COLOGNE, Germany ― The leading German defense industry group is urging its members to position themselves for new business through the European Union’s Permanent Structured Cooperation mechanism ― that is, if PESCO proves to be worthwhile in the first place.

In a new whitepaper, the Federation of German Security and Defence Industries warns that domestic firms could miss out on a expected uptick in common spending, as Germany’s role in an initial batch of 17 PESCO projects is fairly vague. The projects were approved in December.

Berlin is on tap to lead the formation of a European Medical Command, act as a major player in military logistics, guide training-related initiatives and build a European Union Force Crisis Response Operation Core.

In contrast, France and Italy claimed topics with a heavy industry focus. France will advance a European secure software-defined radio, while Italy heads a section devoted to armored combat vehicles.

The association’s whitepaper aims to clean up major misunderstandings surrounding the nascent PESCO process, chiefly the assumption that the construct represents a pot of money for which companies can apply.

“PESCO is only an instrument — not a funding mechanism per se,” said Hans Christoph Atzpodien, who heads the industry group. The actual money lies in the European Defence Industrial Development Programme or, later, the multibilion-dollar European Defence Fund, among others, according to the whitepaper.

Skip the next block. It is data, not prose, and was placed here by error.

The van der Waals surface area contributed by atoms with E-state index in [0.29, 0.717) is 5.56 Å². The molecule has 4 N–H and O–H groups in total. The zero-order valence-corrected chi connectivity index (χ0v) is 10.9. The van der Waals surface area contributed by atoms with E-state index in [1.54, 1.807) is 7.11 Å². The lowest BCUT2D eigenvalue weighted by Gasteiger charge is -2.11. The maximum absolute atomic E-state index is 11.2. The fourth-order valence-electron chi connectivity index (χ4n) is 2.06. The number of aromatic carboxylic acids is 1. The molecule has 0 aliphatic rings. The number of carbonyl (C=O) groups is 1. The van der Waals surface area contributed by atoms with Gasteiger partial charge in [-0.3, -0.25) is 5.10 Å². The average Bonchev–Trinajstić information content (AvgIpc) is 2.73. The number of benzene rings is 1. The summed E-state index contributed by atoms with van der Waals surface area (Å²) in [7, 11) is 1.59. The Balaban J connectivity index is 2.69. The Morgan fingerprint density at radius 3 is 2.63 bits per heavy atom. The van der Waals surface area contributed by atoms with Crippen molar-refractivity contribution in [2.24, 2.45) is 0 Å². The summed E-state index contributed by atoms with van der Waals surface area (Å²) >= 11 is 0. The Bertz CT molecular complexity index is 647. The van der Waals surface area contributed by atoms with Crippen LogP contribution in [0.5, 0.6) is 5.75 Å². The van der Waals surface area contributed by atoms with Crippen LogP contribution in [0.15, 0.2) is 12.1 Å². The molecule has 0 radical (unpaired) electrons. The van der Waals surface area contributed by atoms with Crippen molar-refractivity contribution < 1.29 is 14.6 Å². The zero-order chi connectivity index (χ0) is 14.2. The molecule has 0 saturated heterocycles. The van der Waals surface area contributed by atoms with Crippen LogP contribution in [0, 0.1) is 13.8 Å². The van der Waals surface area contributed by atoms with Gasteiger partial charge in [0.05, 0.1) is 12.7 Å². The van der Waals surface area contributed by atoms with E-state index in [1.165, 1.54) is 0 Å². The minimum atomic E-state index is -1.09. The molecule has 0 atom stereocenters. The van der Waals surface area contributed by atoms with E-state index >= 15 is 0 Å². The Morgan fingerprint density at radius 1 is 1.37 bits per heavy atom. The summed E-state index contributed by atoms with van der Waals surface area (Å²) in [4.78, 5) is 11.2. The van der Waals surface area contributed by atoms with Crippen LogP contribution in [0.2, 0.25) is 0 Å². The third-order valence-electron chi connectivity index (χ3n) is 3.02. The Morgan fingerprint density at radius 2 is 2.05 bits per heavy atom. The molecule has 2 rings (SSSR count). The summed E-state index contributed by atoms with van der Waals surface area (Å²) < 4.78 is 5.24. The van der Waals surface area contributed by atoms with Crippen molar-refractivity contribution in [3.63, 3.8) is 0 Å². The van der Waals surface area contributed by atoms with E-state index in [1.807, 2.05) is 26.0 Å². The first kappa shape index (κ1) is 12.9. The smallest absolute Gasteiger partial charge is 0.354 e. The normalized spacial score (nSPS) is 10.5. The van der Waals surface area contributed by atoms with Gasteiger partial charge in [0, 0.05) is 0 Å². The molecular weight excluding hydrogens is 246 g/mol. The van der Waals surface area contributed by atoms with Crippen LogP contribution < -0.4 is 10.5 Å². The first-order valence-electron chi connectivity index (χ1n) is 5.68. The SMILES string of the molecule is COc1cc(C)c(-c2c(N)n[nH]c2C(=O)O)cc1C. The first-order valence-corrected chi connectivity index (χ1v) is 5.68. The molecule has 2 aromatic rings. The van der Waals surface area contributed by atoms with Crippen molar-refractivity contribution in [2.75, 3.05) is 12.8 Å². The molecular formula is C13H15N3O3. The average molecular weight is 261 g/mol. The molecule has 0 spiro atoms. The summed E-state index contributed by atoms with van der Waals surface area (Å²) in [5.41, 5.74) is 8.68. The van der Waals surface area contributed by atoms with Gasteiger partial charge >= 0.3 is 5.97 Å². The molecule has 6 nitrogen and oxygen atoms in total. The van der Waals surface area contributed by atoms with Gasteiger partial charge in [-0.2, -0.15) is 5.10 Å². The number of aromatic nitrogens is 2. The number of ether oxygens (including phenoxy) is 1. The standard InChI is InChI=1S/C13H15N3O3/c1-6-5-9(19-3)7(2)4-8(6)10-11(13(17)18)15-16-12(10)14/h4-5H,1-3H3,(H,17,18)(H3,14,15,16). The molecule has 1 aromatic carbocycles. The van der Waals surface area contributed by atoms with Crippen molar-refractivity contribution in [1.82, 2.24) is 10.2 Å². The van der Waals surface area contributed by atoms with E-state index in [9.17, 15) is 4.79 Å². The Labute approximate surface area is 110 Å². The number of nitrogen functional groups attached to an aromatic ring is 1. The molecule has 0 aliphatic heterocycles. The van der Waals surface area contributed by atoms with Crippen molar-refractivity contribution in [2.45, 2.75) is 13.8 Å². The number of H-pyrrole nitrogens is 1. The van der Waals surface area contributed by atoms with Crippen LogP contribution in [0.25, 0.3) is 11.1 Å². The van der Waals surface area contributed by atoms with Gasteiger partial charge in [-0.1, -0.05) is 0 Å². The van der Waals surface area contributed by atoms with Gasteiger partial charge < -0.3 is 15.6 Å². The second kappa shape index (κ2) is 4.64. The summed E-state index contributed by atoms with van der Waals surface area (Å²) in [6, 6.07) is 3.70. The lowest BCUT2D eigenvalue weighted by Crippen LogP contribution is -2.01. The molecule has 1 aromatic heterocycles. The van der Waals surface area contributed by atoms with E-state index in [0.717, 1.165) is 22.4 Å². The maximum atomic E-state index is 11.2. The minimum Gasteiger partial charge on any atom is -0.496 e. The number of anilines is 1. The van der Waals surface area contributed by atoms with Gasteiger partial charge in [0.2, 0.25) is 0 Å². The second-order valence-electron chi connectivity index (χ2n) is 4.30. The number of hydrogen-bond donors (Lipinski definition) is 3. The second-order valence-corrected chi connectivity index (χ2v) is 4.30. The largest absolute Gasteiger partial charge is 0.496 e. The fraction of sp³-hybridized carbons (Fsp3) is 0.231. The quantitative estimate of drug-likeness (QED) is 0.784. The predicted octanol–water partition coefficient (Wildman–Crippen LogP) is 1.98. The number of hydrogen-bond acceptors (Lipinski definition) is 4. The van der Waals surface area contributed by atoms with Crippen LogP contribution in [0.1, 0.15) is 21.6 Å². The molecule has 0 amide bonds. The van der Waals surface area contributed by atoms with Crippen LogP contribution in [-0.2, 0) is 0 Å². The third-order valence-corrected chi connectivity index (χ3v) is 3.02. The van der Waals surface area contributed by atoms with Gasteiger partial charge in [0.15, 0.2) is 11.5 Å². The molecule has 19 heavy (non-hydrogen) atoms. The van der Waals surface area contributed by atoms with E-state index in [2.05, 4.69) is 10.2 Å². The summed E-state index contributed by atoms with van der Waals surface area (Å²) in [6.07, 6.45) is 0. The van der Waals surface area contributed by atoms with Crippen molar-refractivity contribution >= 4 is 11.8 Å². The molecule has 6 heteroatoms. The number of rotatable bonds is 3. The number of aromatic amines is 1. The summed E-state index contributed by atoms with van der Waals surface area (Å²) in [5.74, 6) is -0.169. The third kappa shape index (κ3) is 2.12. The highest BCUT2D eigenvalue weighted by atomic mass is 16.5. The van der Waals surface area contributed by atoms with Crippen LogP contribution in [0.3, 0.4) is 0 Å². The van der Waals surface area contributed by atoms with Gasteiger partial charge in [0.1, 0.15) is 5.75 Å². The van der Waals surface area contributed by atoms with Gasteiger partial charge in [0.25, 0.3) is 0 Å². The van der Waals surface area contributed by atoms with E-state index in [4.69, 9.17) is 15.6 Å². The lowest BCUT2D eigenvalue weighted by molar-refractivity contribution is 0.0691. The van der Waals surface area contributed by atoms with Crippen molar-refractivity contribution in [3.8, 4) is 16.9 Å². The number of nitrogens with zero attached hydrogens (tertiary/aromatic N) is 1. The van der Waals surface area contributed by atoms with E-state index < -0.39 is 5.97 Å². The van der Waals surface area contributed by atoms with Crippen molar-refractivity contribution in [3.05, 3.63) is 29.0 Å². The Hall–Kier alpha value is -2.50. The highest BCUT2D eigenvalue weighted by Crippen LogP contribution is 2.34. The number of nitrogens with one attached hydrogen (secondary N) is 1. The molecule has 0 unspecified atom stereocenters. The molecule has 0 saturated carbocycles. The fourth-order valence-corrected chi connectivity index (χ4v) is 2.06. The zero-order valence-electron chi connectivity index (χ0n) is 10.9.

The jury is still out on whether PESCO can generate the kind of defense-industry momentum some want it to have. But German companies should be in a position to participate in projects when it does turn out to become a major driver, argues the industry group.

At the government level, it remains to be seen how much heft can be ascribed to the idea. “The new German government will have to get its ducks in a row and determine the level of political will behind PESCO,” Atzpodien told Defense News.

Celebrated as a major breakthrough for European defense at the Munich Security Conference last month, the framework’s success is not altogether assured.

Bilateral cooperation projects will continue to play an important role outside the new framework, said Ingmar Zielke, who authored the document.

That, in turn, could water down the vision of PESCO as a kind of glue for a fractured European defense industry.

France, for one, appears reluctant to fully embrace the process as a driver for common defense programs, Zielke said.

Paris has launched a European Intervention Initiative that, despite its operational focus, also has the potential to spin out investment programs.